Another Podcast? But Tradeoffs Is Definitely Worth Your Time.

Host Dan Gorenstein was the senior health care reporter on the Marketplace radio program
Peter Wehrwein

So many podcasts, so little time—and only two ears to listen with.

But Dan Gorenstein’s new Tradeoffs podcast belongs in your queue.

It launched late last year and is picking up steam. Gorenstein, his two co-hosts, Sayeh Nikpay and Anupam Jena, and his 10-person staff are based at the University of Pennsylvania. The editorial office is housed in the university’s Leonard Davis Institute and the podcasts are being produced at Penn’s  Annenberg School's Media Lab.

Gorenstein is a familiar voice because of his stint as the senior health care reporter American Public Media’s Marketplace radio show that is featured on many NPR radio stations.

A recent episode of Tradeoffs on drug prices and innovation was everything you want in a podcast: smart, efficient, well-paced, with production values that move the story along but don’t overwhelm.


Dan Gorenstein

And as befits the name of the podcast, Gorenstein is evenhanded and thoughtful. For the price and innovation episode, he spoke with Chaitan Khosla, a Stanford researcher who raised venture capital money to fund research and development of his drug for celiac disease; Craig Garthwaite, a Northwestern University health economist who researched the effects of the creation of Medicare D on drug innovation; and Stacie Dusetzina, a Vanderbilt health economist, about international drug pricing.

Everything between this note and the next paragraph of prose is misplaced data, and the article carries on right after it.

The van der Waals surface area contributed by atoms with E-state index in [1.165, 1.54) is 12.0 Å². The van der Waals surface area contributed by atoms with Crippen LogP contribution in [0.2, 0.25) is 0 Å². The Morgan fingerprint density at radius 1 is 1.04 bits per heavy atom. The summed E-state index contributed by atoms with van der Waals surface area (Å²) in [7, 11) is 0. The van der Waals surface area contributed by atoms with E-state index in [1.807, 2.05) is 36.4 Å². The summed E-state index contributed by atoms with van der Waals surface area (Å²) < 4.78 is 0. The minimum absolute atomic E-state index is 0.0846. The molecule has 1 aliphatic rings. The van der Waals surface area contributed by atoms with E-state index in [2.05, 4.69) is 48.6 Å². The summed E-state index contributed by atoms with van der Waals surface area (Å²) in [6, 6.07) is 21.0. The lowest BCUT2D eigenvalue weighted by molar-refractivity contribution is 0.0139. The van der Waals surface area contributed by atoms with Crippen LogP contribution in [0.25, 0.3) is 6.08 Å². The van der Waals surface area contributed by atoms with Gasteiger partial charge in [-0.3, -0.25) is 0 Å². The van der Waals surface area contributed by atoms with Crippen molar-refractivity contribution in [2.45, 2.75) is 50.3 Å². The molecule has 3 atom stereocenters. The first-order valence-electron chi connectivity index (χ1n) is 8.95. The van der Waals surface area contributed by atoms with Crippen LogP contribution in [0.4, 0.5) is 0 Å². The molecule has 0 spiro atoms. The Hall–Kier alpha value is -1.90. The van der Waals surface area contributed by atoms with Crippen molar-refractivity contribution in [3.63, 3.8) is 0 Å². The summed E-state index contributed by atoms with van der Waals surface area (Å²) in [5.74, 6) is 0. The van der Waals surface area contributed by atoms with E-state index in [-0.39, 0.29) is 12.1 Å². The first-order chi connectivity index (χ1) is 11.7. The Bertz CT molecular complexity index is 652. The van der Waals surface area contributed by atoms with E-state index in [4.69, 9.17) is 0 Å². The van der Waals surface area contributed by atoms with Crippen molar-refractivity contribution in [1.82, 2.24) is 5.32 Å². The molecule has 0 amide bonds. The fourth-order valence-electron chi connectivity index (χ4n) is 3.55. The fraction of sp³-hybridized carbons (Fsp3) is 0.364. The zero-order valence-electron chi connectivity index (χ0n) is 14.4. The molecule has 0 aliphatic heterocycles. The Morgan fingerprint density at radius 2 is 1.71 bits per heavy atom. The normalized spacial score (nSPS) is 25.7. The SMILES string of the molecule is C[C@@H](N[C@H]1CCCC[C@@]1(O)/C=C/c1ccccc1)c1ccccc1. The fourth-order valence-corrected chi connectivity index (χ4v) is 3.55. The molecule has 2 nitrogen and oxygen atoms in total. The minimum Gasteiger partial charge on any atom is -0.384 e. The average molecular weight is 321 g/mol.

The takeaway was that future profits—fed by high prices—do lead to more investment and innovation in biopharma (no surprise there), but Gorenstein adds some thoughtful caveats, such as whether the drugs that actually get on the market really add that much value. Dusetzina, who has been in our pages, says paying for value would be one way to reap more real benefit from high prices and the gushers of capital going into biopharma. Garthwaite says his research showed that Part D led to far fewer true advances that had been expected and that the simple profits=innovation equation is not so black and white.